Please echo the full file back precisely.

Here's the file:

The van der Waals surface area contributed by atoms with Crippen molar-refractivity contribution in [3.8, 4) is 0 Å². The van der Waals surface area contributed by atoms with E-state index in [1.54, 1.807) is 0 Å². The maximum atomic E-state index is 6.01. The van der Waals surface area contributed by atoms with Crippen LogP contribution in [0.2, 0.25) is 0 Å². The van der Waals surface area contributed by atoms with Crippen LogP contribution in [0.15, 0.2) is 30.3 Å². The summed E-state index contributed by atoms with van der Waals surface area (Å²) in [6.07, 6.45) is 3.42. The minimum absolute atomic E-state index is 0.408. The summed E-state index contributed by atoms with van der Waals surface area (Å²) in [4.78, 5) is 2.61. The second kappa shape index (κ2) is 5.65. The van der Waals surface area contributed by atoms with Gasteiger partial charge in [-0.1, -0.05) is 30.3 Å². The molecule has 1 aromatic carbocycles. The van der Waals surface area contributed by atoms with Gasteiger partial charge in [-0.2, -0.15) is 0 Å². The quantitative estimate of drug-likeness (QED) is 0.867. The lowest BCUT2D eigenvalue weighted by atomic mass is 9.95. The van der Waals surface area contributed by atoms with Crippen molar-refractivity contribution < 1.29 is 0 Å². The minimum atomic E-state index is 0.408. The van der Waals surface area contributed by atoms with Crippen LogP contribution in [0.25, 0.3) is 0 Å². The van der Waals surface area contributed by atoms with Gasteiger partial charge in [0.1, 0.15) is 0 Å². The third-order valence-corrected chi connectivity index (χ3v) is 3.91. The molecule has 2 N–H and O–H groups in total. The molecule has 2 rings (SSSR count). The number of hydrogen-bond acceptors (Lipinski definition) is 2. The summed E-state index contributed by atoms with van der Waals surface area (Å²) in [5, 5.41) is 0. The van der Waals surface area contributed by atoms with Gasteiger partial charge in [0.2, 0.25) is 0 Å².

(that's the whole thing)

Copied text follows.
The van der Waals surface area contributed by atoms with Crippen molar-refractivity contribution in [3.8, 4) is 0 Å². The van der Waals surface area contributed by atoms with E-state index in [1.54, 1.807) is 0 Å². The maximum atomic E-state index is 6.01. The van der Waals surface area contributed by atoms with Crippen LogP contribution in [0.2, 0.25) is 0 Å². The van der Waals surface area contributed by atoms with Crippen LogP contribution in [0.15, 0.2) is 30.3 Å². The summed E-state index contributed by atoms with van der Waals surface area (Å²) in [6.07, 6.45) is 3.42. The minimum absolute atomic E-state index is 0.408. The summed E-state index contributed by atoms with van der Waals surface area (Å²) in [4.78, 5) is 2.61. The second kappa shape index (κ2) is 5.65. The van der Waals surface area contributed by atoms with Gasteiger partial charge in [-0.1, -0.05) is 30.3 Å². The molecule has 1 aromatic carbocycles. The van der Waals surface area contributed by atoms with Gasteiger partial charge in [-0.2, -0.15) is 0 Å². The quantitative estimate of drug-likeness (QED) is 0.867. The lowest BCUT2D eigenvalue weighted by atomic mass is 9.95. The van der Waals surface area contributed by atoms with Crippen molar-refractivity contribution < 1.29 is 0 Å². The minimum atomic E-state index is 0.408. The van der Waals surface area contributed by atoms with Crippen LogP contribution in [0.25, 0.3) is 0 Å². The van der Waals surface area contributed by atoms with Gasteiger partial charge in [0.1, 0.15) is 0 Å². The third-order valence-corrected chi connectivity index (χ3v) is 3.91. The molecule has 2 N–H and O–H groups in total. The molecule has 2 rings (SSSR count). The number of hydrogen-bond acceptors (Lipinski definition) is 2. The summed E-state index contributed by atoms with van der Waals surface area (Å²) in [5, 5.41) is 0. The van der Waals surface area contributed by atoms with Gasteiger partial charge in [0.2, 0.25) is 0 Å².